The other way to check the balance is to call the number on the back of the card. At first I’d call and thought something wasn’t working. Unlike Chicago, the bus data isn’t sent in instantaneously. it’s downloaded from each bus when it returns each night. The call-in system may not know my card balance at any moment because of this, but the card itself knows. Don’t think you can exceed your balance because the bus hasn’t downloaded yet — it doesn’t work that way.

I’m told in a few months myself and others can begin testing the online portion. This will allow the autoload of passes or funds. I don’t use passes, but I love the idea of having it automatically charge a credit card I have on file whenever my balance reaches a minimum threshold.

Aside from the one faulty bus reader, everything has worked fine. I’m looking forward to helping test online functions. I’m really glad I no longer need to carry a coin purse with $1 bill & quarters! As a result of the new convenience I find myself using transit more than I would have if I still had ro use cash or 2-hour passes.

— Steve Patterson

Sunday Poll: Which Northside Light Rail Alternative Alignment Is Your Favorite?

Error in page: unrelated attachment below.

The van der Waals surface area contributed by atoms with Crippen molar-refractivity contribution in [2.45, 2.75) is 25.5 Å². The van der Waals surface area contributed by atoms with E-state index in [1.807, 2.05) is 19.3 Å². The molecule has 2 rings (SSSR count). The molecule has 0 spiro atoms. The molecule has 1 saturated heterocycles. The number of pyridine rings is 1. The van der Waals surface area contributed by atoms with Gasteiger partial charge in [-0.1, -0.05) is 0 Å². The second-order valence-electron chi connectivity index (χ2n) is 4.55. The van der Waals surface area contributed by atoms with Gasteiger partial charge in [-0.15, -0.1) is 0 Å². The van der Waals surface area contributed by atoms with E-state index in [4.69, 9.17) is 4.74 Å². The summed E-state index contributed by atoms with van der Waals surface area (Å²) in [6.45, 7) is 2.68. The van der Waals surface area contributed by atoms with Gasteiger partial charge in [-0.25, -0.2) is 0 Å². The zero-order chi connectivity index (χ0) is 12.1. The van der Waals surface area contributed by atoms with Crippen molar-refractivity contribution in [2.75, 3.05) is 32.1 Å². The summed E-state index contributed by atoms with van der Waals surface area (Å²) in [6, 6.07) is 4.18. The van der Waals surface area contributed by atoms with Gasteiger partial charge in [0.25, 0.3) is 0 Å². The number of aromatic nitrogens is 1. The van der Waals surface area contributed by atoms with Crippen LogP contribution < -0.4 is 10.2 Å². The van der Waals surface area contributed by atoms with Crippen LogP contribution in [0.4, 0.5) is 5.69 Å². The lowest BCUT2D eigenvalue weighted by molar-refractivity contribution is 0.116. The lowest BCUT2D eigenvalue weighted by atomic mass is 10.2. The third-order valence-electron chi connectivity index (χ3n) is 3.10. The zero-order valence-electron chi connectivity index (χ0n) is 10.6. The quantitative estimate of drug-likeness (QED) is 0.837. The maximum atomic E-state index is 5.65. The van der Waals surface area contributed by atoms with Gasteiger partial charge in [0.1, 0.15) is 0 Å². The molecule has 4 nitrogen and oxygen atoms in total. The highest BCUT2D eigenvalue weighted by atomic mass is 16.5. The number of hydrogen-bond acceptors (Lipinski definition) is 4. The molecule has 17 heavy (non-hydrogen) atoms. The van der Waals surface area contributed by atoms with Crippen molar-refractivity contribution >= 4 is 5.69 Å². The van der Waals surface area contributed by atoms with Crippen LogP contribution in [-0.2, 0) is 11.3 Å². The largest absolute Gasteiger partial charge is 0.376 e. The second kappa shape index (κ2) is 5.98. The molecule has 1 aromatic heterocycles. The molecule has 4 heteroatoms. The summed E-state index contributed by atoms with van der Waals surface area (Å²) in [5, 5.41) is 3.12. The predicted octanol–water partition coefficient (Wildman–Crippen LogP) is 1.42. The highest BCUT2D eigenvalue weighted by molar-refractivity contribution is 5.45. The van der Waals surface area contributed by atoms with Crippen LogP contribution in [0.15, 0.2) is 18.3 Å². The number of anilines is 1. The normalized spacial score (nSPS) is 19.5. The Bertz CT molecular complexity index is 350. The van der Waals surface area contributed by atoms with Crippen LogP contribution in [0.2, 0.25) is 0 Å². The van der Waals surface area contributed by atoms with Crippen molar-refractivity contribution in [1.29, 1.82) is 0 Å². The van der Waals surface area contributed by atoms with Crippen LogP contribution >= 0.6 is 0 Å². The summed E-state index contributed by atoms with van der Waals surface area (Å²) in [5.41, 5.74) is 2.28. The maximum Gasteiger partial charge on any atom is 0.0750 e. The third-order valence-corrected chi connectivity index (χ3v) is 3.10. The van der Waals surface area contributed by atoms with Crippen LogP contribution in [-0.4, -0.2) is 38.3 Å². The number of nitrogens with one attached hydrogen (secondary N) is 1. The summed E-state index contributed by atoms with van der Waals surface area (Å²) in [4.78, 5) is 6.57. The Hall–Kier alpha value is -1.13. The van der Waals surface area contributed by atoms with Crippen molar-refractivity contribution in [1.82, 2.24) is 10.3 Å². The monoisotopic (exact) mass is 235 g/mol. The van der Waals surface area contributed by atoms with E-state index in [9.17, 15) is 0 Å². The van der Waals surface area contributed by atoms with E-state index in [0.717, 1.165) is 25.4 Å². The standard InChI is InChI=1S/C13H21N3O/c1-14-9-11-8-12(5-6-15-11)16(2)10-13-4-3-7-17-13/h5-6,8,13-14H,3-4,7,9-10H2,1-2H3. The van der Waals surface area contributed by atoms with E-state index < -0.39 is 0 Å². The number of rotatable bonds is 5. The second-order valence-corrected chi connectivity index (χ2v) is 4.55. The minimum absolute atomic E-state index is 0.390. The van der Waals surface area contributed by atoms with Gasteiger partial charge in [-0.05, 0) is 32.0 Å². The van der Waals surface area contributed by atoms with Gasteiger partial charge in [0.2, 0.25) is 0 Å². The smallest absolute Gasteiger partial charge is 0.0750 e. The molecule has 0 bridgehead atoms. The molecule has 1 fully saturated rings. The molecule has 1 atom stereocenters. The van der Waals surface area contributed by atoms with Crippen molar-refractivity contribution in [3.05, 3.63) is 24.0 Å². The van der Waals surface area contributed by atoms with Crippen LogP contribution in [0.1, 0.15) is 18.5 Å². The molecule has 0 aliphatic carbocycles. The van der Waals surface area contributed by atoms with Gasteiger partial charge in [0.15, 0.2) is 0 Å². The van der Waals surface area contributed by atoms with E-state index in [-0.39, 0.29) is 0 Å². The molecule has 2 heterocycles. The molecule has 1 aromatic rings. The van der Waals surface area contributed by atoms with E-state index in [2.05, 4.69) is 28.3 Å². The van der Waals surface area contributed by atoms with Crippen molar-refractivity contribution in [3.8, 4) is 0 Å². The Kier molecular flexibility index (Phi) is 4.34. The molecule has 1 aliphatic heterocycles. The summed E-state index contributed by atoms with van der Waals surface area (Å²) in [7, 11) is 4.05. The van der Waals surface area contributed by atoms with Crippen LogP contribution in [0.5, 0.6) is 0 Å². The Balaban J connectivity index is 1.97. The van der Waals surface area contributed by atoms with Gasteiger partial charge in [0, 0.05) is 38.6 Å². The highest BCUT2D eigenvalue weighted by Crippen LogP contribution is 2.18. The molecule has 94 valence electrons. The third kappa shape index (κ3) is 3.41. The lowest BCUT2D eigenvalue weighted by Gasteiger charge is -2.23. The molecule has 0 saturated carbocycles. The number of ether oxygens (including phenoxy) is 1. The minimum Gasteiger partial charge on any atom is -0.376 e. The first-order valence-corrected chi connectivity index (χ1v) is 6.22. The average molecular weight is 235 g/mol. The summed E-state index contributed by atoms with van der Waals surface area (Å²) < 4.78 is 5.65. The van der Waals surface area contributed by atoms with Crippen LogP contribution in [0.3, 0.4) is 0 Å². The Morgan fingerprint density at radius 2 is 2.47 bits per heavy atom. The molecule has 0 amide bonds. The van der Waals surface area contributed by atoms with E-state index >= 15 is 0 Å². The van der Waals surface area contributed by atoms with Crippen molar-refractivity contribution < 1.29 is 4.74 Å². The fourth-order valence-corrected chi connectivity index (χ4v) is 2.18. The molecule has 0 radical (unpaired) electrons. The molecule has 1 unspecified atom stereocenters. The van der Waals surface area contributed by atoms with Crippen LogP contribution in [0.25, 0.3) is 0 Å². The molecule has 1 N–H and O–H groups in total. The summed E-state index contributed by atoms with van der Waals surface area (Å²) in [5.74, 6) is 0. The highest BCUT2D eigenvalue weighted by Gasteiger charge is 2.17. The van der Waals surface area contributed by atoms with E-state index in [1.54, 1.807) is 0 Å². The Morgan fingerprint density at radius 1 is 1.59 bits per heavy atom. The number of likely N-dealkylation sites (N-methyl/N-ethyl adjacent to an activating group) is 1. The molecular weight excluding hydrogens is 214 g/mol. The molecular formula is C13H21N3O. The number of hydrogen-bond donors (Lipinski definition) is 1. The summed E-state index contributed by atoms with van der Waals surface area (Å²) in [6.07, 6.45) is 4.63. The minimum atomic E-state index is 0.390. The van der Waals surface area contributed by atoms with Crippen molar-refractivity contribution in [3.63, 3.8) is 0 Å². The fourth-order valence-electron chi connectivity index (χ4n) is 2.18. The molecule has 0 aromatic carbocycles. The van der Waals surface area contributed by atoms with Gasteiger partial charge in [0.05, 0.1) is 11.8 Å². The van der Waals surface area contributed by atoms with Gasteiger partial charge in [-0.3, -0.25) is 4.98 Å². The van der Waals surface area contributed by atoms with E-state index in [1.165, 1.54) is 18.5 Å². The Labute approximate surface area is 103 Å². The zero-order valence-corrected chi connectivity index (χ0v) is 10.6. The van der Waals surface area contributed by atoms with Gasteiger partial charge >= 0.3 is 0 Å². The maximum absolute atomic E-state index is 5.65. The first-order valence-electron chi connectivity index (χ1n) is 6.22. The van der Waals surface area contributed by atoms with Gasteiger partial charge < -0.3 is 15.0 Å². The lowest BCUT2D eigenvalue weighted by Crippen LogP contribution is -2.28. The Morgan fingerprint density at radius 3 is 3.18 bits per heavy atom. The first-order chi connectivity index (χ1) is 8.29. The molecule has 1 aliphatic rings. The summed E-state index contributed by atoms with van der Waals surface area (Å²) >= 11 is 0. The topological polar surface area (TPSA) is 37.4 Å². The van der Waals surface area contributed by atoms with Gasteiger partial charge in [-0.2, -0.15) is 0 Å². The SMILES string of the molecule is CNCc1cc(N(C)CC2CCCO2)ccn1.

July 8, 2018 Featured, Public Transit, Sunday Poll, Transportation Comments Off on Sunday Poll: Which Northside Light Rail Alternative Alignment Is Your Favorite?
 
Please vote below

Today’sSunday Poll is a little different than most, instead of agreeing or disagreeing with a statement you’ll be asked your favorite of two alternative routes for the Northside alignment of  proposed new light rail line.

Below is the email I received last week: about the Northside-Southside light rail project:

After a year and a half of data analysis, study and public feedback from over 60 presentations, meetings and open houses, the Northside-Southside Study team is releasing our recommended first phase project alignment for the City of St. Louis. We knew the best route for Northside-Southside should align with community investment strategies, serve area neighborhoods and residents, and provide pedestrian access to the National Geospatial-Intelligence Agency (NGA) West campus.

Thus, the study team is recommending to the Board of East-West Gateway Council of Governments, our metropolitan planning organization, a $667 million street-running light rail investment that would run from Chippewa Boulevard in the South through downtown to Grand Boulevard in the North via one of the two North St. Louis alignment options. See map below.

  • The first phase would:Serve approximately47,000 people;
  • Carry an estimated 9,200 transit riders per day(4,200 of which are transit-dependent riders);
  • Access 65,000 jobs within a half-mile of the route; and
  • Spur possibly millions of dollars in economic development throughout our neighborhoods.

The North St. Louis Alignment
From public feedback gathered during the study, we knew any Northside-Southside route should align with community investment strategies and serve area neighborhoods and residents. Additionally on the Northside, the route should provide pedestrian access to the NGA West campus.